Similarly, parents of children who attended Elephant in the Field also declined to comment publicly, out of respect for Parker's family as well as for all the other families and teachers affected by this tragic event.
Dozens of other people, however, have weighed in with online comments. "A little too much freedom and non-supervision," wrote one reader on kidsvt.com. "There are days that a child should be kept inside," wrote another.
Though this tragedy occurred outdoors, wilderness- and nature-based programs aren't inherently less safe than other childcare options. In fact, all the child-development experts interviewed for this story agree that, with proper supervision, such programs go a long way toward improving children's comfort with, understanding of and self-confidence in the outdoors. Still, some nature-based childcare providers didn't wait for parents to raise concerns — they're talking about the accident, and their own safety protocols, proactively.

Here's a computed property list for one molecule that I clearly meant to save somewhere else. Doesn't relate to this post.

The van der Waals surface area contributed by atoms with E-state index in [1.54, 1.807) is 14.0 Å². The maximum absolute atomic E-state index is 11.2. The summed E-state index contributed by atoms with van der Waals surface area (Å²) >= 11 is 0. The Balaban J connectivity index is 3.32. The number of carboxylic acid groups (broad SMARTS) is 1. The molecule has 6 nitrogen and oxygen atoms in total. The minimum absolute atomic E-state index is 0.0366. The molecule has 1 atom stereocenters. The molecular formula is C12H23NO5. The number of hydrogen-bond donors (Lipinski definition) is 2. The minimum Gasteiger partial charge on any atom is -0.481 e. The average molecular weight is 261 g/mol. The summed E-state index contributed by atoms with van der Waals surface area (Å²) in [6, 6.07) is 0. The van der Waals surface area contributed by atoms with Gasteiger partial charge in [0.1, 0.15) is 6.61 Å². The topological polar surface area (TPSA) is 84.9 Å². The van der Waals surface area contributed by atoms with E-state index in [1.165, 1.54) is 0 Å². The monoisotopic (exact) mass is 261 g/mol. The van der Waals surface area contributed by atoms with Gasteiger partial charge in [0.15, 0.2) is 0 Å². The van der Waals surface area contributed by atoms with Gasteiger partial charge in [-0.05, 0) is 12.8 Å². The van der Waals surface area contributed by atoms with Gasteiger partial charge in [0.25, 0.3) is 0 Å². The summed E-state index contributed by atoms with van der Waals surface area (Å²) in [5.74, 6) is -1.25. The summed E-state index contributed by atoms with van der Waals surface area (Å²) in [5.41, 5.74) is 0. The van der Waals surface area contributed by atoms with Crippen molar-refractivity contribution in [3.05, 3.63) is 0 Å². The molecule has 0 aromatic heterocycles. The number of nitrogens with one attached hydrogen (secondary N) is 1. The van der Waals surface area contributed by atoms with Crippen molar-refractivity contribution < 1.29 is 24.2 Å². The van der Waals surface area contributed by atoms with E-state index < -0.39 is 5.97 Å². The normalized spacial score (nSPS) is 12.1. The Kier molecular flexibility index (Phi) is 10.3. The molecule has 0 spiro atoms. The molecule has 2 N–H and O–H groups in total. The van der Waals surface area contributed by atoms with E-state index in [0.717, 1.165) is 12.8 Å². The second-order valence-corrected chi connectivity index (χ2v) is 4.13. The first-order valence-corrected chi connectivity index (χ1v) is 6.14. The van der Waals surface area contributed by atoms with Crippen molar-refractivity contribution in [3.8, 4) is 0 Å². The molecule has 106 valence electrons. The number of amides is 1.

When the news broke, Allison Coeyman — sister of Kids VT contributing editor Meredith Coeyman — said that she and other educators at Saxon Hill School in Jericho felt obliged to acknowledge the tragedy to their students' parents, and to thank them for trusting the teachers with their kids' well-being.
Coeyman is a lead teacher at the parent cooperative preschool in Jericho. Several days a week, she cares for 17 3- and 4-year-olds who are supervised by her, an assistant teacher and a parent helper. As the Saxon Hill School backs up on Mills Riverside Park in Jericho, which has a river, a pond and woods to explore, she and the kids use it "just about daily."